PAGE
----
This warrant is an example of actions that the Court was specifically created to take, in order to hold the world’s worst criminals accountable for their actions. It proves that no one, including a head of state, is above the law.
    The US should immediately provide all assistance to the Court in apprehending President Al-Bashir, by taking him into custody if he enters our airspace, waters or territory; by freezing all economic and/or military aid to the Sudanese government until Sudan complies with this warrant; by using diplomacy to pressure President Al-Bashir to comply with the ICC demands; and contributing our enormous resources to this investigation to ensure that justice is served.
    However, before the U.S. can credibly pressures other nations to hand Al-Bashir over to the Court, it needs to do 3 things: reinstate its signature on the ICC treaty; take a seat as an observer at the Court’s governing body; and
    formally begin to cooperate with other investigations the Court is conducting in the DRC, Uganda, and eslewhere.
    We need to take these steps not only because it is the right thing to do, but because it will be difficult for other nations to take us seriously when we urge them to abide by the Court’s rulings.

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  10. Hiroshi Burnette says:

    By the way, Sudan is the one country where our Boy Scouts can capture, hold, secure, and re-build with little effort. Remember, the Lost Patrol from Chad almost took over Khartoum last year.
    The thing I fear most is the subsequent corporate slicing of the pie, the natural resources ripoff, and environmental and human rights violations that the West is going to impose (to make a quick buck), after we help get rid of the current regime. Sudan could be (woulda coulda shoulda) an eco-tourism hot spot. (In a subtle way, the displaced natives can be taught that animals, water, and trees are not simply used for cooking.)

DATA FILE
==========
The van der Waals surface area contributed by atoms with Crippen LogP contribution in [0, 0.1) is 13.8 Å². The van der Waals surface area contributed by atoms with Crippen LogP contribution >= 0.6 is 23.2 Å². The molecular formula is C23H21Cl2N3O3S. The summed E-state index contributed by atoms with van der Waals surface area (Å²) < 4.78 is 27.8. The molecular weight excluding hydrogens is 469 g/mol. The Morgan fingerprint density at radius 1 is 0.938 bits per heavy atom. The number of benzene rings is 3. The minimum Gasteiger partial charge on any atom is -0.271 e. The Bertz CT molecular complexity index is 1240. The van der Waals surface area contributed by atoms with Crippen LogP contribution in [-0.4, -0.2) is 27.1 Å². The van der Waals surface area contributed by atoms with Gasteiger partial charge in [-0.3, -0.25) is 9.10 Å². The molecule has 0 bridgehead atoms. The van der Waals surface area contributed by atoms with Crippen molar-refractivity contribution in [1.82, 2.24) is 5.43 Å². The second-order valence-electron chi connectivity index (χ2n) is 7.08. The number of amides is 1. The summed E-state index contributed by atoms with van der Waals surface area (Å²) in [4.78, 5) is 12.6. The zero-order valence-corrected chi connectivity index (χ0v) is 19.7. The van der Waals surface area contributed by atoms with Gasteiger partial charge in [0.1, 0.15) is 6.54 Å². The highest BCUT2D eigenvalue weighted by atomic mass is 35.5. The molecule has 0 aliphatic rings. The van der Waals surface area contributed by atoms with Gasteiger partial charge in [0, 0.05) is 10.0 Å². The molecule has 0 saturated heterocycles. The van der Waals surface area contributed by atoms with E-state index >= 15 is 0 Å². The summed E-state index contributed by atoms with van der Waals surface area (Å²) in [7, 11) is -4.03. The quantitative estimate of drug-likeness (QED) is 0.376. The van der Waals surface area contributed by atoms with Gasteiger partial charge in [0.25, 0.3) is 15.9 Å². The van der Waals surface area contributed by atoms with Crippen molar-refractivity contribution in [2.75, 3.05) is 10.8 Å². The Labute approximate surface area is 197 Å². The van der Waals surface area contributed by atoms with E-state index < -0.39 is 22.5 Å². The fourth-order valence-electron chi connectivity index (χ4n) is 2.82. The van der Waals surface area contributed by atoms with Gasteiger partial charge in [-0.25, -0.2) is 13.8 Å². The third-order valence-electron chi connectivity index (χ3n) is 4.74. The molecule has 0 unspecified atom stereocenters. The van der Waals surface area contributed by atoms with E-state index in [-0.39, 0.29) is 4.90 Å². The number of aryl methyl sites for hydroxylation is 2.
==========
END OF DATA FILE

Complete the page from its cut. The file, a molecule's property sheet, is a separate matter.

We really have to handle this with (corporate) restraint (i.e. govt restrictions on US and Chinese multinationals), else we run the risk of yet again galvanizing the whole damned world against big bad imperialist America… a formula for the next 911.

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  11. Hiroshi Burnette says:

    Bashir is just the beginning. What about Mugabe? And even more important, what about Dick Cheney?
    Paraphrasing Vice President Cheney’s own words: “If there’s a 1% chance that (Cheney’s) defense contractors are war profiteers, we have to treat it as a certainty in terms of our response. It’s not about our analysis … It’s about our response.”
    Please help send Dick Cheney to Guantanamo and interrogate him hard. Never mind due process. Our nation’s security is at stake.

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  12. Brigid says:

    This is good news! Accountability for mass murder and crimes against humanity! What a concept!

    Reply

  13. JohnH says:

    “The ICC is fulfilling the promise of its constituent document, the Rome Statute. It has not been politicized or used as an instrument of state power, as some had feared. It has not overstepped its bounds or mandate. By all accounts, it’s doing exactly what it was intended to do.”
    Except for ignoring war criminals from big, powerful countries and meting out “justice” only to those in small, powerless countries…

    Reply